SPACES research informs a call to consider fisheries benefits to wellbeing beyond income. An income focus can miss non-monetary dimensions of poverty, unequal distributions and whether it is spent and saved to improve people’s quality of life.

By Tim Daw and Ida Gabrielsson

For the past four years, SPACES has conducted research in coastal communities in Kenya and Mozambique. In the south coastal community of Vanga in Kenya, fishermen are less likely to be income poor than their non-fishing neighbours. However, they and their families are as likely as non-fishers to lack basic food, water and sanitation needs. This contradiction begs us to better understand how the wellbeing of poor coastal communities are supported by fisheries and how interventions can improve wellbeing while balancing the pressure on threatened coastal ecosystems.

Delegates discussing the global goal on ocean health in New York this week should carefully consider how fisheries contribute to wellbeing, and who gets those benefits. Fisheries interventions are usually focussed on protecting fish stocks, increasing the volumes of fish caught or generating higher prices for fishers’ catches. Many interventions typically assume that fisheries are only about income, and often ignore how benefits and costs are distributed to different people. A better understanding of human well-being, not limited to income, and of winners and losers offers a better basis to sustainably address poverty in fishing communities.

Photo of weighing and selling fish in Mombasa by Tim Daw

Fisheries development projects are often focussed on income. Income is an important aspect of fisheries and for alleviating poverty, but if it is the main focus other aspects become overlooked. This is because both human well-being and poverty are multidimensional, meaning that if one only considers income then other important aspects of wellbeing could be overlooked.

Human wellbeing is multidimensional, including such domains as health, education, physical security, water, respect, autonomy, shelter, food, economic security, participation, sanitation, and relationships. Income can certainly support many of these aspects of wellbeing. However, relationships, autonomy, health, and respect may have little to do with income. Hence if one is only concerned with the monetary aspects of fisheries then other aspects of wellbeing become overlooked. Only half of the links our focus groups identified between fisheries and wellbeing were monetary, the other half were non-monetary links such as autonomy and respect or direct use of fish for food or non-monetary exchange.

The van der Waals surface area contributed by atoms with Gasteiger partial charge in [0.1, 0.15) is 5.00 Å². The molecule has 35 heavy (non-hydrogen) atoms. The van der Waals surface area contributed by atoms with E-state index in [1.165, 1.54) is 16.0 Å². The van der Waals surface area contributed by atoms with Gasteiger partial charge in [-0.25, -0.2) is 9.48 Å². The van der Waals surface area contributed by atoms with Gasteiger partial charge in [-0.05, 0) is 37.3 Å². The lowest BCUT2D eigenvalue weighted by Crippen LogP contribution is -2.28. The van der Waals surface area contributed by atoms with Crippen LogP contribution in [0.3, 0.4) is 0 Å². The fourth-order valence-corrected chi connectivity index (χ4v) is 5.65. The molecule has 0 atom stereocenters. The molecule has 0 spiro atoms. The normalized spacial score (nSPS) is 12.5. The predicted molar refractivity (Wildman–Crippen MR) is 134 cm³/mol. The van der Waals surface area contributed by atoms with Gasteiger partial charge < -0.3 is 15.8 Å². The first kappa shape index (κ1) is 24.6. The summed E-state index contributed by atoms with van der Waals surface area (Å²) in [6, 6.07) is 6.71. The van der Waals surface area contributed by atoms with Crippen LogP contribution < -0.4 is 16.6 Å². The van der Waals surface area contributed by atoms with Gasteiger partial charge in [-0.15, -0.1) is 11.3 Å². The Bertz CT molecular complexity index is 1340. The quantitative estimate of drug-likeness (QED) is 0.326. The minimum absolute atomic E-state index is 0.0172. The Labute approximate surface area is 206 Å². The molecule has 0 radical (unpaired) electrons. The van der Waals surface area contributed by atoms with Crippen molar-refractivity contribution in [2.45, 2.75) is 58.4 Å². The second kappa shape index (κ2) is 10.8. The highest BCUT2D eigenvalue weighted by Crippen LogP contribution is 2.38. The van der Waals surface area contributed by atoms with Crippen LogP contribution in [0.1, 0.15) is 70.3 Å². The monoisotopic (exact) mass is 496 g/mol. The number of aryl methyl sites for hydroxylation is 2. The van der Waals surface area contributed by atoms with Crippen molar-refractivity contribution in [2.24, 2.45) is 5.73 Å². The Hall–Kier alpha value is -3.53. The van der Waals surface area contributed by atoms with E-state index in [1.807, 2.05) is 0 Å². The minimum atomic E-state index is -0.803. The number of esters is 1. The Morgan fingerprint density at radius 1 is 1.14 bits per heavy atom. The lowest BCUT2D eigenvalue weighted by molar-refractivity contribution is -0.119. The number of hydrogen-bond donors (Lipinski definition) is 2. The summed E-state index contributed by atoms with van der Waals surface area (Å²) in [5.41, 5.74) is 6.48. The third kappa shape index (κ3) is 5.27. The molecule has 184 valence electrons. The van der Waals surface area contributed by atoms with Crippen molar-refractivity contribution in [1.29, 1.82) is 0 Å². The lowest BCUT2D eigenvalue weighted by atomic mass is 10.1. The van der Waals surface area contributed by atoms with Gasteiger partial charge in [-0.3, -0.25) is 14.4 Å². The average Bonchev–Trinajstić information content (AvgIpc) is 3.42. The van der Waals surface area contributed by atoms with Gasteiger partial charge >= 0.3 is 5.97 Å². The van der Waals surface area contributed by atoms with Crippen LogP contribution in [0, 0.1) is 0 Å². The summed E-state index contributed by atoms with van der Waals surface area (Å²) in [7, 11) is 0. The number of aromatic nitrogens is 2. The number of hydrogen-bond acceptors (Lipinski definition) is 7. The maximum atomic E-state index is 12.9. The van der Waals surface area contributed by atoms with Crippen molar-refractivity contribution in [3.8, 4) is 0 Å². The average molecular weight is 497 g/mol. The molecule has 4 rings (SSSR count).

Measuring poverty only as low-levels of income is also tricky. If a person earns more than $1.90 per day they are considered by standard approaches to be above the poverty line. Our analyses have shown that income poverty is only partly related to three other important aspects of poverty. Household assets, whether people meet their basic needs, and people’s own satisfaction with life are only partly explained by income. For example fishers often earn above the poverty line and are thus out of income poverty, but often have a more basic “material style of life” and can lack some of basic needs such as sanitation and food.

Photos of basic house showing a low material style of life versus a more “advanced” house exemplifying a higher material style of life